Gem Fruit Jars, Goblets, Tumblers,
Tea-cups and "Sassers " and Oueensware
generally, very cneap at Speck's.
Singer Sewme Machines. Head Quar
ters for East Tennessee at S. P. ANGEL,
A.buvme, ug v st
Agreuts Wanted to sell CamDaiVn
Badges. Address S. P. ANGEL, Knox-
viue, i enn. aug v 3t
no AJOliars. t irst.ciaiia isewmir
juacnines lor I wenty-nve JJolJars. com
plete with stand and table. Oil. Needles
and Attachments for any Machine.
Goods sent by mail. S. P. ANGEL.
Knoxville, Tenn. aug v 3t
THE LAMAR HOUSE,
JOHN SC1IEEF, Proprietor.
South-west corner Gay and Cum
berland Sta in the business centre
of the olty.
My aim will be to keep in the fu
ture what Knoxville has long need
It has the advantage over all other
hotels in the city in regard to Ioca
tion, being situated
In the Business Centre of the City.
The interior of the Lamar House
is being re Turn is tied ana rentted
throughout. Good Beds, an excel
lent Table and attentive iicrvants,
await the traveler.
Terms will be reasonable and the
Public is invited to give tho house,
under the new management, a trial.
Joiih Sciierf, Proprietor.
Wx. H, Lizard, Clerk.
Circuit Court at RocrsTille.
JOSEPH BETTIS vs. ELLEN BETTIS, et. al.
UT APPEARING FROM THE
il aiiegiuionj of (n;Eiai5sijt' UU, wW is
sworn to, that the defendant, Ellen lktti ia
non-resident of the State of renneaeee, ao that the
ordinary process of law cannot be erved apca
her. It is therefore ordered that said defendant
enter her appearance herein, on or before the 4th
Monday of September next, lrtlt!, and mak4 de
fenss tu complainant's bill, or the suae will be
taken fat confessed, and sot for hearing xx-pabtk
as to hurt ana that a oopy of this order be publish,
ed for four consecutive weeks in the Mokiiistoww
Uaz ettk, which is publumed in the to'n of Mor
ristown, Tennessee. A ropy. Attest:
JNO. J. WOLIE, Clerk.
A. D. Hurrainn, Solicitor for Complainant.
August 23 wk's. Pr'sfee,f5.
Tan-Yard at Private Sale.
The Tannery at Mooresburg, Hawkins county,
belonging to the estate of James L. Etter, deceased.
Is hereby offered for sale. Connected with the
Tannery (and for sale therewith) ia a dwelling
house, stable, and other out-honsea, and a most ex
cellent garden. I would also sell some imall par
cel, of cleared land lying convenient to the Tan
neiy, and as much timbered ridge land (abound
ing in Black and Cbesnot Oak) as a purchaser of
th tannery could reasonably desire. This tannery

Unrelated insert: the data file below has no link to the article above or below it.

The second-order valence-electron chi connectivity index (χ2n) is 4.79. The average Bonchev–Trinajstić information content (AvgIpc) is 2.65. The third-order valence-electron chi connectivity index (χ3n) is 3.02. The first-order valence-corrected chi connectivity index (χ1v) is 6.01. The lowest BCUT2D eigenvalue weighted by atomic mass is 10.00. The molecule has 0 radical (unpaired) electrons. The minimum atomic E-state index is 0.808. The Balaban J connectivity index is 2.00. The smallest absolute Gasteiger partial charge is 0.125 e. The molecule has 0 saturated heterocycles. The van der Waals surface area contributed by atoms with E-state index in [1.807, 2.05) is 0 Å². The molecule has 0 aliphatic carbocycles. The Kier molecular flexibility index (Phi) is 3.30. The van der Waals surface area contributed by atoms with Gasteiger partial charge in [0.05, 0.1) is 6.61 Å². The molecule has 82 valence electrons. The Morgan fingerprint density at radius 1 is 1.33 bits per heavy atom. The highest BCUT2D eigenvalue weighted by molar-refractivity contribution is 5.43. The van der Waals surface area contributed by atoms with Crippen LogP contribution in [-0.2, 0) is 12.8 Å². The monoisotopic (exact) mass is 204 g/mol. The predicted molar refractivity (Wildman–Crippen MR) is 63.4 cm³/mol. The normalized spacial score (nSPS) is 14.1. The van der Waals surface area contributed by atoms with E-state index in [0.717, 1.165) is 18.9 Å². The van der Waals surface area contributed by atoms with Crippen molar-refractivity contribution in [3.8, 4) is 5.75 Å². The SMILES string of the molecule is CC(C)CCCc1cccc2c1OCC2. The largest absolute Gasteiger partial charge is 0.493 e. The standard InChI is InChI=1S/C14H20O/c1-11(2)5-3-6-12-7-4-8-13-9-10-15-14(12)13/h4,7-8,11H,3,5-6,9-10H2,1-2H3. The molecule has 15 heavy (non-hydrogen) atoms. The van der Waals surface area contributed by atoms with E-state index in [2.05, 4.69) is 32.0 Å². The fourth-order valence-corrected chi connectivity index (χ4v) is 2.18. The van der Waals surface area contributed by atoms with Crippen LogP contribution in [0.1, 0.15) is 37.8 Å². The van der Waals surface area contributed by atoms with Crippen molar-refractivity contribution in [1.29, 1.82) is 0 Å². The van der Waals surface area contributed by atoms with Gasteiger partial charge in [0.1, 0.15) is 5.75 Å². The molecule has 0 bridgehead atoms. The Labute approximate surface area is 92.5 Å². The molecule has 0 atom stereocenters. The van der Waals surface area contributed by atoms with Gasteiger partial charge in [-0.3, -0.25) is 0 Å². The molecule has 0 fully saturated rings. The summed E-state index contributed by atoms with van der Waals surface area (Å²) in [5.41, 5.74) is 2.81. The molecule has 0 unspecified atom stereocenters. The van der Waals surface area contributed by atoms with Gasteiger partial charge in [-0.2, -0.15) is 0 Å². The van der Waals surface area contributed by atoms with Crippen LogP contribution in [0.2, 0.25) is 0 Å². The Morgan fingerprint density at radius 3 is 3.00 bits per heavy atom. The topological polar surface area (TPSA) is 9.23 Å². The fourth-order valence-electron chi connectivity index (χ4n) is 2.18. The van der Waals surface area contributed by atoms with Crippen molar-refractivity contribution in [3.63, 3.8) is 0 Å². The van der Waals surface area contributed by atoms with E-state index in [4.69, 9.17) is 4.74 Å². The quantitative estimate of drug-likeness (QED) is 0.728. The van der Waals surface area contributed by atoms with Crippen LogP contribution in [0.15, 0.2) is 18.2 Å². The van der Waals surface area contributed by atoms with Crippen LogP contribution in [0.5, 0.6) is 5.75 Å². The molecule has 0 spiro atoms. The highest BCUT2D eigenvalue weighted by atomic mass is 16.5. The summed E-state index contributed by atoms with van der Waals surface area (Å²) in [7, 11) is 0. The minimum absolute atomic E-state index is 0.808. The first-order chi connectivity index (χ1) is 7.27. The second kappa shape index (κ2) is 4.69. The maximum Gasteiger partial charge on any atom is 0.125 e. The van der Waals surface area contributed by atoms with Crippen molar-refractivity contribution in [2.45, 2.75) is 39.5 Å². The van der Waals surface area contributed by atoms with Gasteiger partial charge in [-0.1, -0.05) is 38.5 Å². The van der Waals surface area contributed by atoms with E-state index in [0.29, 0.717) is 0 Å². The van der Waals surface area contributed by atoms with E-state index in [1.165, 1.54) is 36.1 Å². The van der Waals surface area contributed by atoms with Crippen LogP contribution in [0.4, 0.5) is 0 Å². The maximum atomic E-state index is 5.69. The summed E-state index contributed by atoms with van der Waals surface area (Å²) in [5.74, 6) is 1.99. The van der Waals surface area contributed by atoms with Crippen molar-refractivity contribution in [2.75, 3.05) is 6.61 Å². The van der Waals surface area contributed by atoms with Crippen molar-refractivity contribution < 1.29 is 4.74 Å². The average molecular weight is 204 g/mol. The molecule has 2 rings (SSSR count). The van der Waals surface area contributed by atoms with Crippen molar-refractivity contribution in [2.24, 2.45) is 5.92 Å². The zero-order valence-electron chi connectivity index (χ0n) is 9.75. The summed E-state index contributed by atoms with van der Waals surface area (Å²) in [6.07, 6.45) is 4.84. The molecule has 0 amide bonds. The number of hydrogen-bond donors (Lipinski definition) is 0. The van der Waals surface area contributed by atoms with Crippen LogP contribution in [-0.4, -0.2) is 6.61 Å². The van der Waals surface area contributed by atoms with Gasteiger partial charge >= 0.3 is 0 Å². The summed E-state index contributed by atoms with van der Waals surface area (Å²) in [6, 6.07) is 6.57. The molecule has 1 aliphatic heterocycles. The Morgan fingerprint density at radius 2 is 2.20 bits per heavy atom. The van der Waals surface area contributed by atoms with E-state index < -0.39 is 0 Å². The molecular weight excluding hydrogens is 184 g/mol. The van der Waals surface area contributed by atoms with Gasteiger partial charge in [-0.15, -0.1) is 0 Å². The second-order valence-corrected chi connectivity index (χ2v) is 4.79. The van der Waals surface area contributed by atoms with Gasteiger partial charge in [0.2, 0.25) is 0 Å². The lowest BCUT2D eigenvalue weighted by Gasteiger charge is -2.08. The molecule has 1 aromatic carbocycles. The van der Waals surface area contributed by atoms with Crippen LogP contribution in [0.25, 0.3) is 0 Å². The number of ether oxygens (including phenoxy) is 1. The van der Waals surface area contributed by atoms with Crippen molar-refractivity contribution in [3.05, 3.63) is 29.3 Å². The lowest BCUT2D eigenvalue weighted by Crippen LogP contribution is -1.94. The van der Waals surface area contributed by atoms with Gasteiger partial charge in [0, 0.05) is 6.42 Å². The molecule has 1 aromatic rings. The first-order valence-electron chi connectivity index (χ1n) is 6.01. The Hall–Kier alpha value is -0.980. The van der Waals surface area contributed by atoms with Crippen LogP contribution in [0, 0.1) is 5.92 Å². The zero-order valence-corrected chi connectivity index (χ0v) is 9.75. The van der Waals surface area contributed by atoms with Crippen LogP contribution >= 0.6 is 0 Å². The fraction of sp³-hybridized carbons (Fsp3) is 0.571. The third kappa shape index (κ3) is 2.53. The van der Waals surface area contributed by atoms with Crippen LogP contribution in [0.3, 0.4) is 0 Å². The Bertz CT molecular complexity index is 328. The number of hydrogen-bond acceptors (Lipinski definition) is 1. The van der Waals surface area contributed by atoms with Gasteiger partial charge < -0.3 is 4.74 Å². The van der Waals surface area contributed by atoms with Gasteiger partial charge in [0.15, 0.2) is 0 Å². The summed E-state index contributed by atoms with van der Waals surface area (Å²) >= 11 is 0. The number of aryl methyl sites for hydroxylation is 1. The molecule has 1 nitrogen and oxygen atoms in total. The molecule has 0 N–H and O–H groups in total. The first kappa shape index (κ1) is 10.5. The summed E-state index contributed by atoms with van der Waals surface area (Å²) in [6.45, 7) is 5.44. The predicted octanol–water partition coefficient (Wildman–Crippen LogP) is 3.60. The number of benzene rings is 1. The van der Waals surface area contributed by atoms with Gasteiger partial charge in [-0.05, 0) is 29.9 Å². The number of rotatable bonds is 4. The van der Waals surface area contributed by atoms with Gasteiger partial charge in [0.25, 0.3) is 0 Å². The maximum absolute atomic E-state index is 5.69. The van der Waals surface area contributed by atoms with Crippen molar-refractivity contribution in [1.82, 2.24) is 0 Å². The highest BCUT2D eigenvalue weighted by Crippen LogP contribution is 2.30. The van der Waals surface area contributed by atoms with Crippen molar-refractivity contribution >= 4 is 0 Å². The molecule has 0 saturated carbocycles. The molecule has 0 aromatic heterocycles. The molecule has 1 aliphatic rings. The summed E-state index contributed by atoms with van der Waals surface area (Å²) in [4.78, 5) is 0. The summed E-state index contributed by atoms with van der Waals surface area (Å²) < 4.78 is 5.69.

has advantages In its local trade over any other
tannery of similar size, I know of, far or near, as
regards both the purchase of hides and the sals of
leather. L. JU ETTER, Agent
MoasKdBUBO, East Tekk . May 24 '76 tf .
We have opened a FURNITURE STORE, and
will keop constantly in Stock a fall t apply of Bed
steads, Safes, Irfrangea, Bureaus, Cane ane Split
bottom Chairs aud in a word, everyehing common
ly kept by Cabinet dealers. We have on band a
Sne lot of moulding and wiU give special attention
to the Framing of Pictures. Ws shall also keep on
Lad a full supply of Coffins, which we tiim
promptly to order. Country produce taken in ex
change. We are situated on Main street, three
doors oast of the Post oOlce.
SULENBARGER & EVANS.
May 17, 1876 tf
School lropery for Sale.
A half interest in the Reagan High.
School, situated at Morristown, Ten
nessee, is for sale. Professional teach
eis can find no better investment. The
School is well located and fully estab
lished Persons desiring to purchase
can call on Professors Uarnger and lias-
sett, Morristown, or addressme at Rog
feb 16, tf. A. W. WILSON.
Ho me. Testimony from an Expe
Mtwtri. Landrum & LiicJifitsld;
I have been using the Seven Springs
Iron and Alum Mass in my practice, and
nna it a most excellent remedy for Chron
ic Bronchitis and Throat Affections,
orpm Aiver and Ji.idney Affections,
Chronic Diarrhoea and Constipation,
Dyspepsia, Nervous and kick Headache,
and in the treatment 01 some of the dis
eases peculiar to Females, I have found
it to be very valuable; Leucorrhoea,
Amenorrecea, Dysmenorrhoea, Menorrha
gia,, Anaemia, Chlorea, diseases follow
ing intermittent r ever, and in all cases
in which it is desired to improve the I
improverished condition of the blood.
I know of no other remedy which com
bines more happily Tonic, Alterative
and Diuretic properties.
W. F. BARR, M. D., Abingdon Ta.
: - ' Sensible' Advice. '
You are asked every day through the
columes oi newspapers ana by your
Druggist to use something for Dyspep
sia and Liver Complaint that you know
t a. a. i . . .
noining aooui, you gei aiscouragca
SDendine monev with but little success
Now to give you satisfactory proof that
Green's August Flower will cure you I
or Dyspepsia ana Aaver complaint with
all its effects, such as Sour Stomach,
Sick Headache, Habitual Coativeness,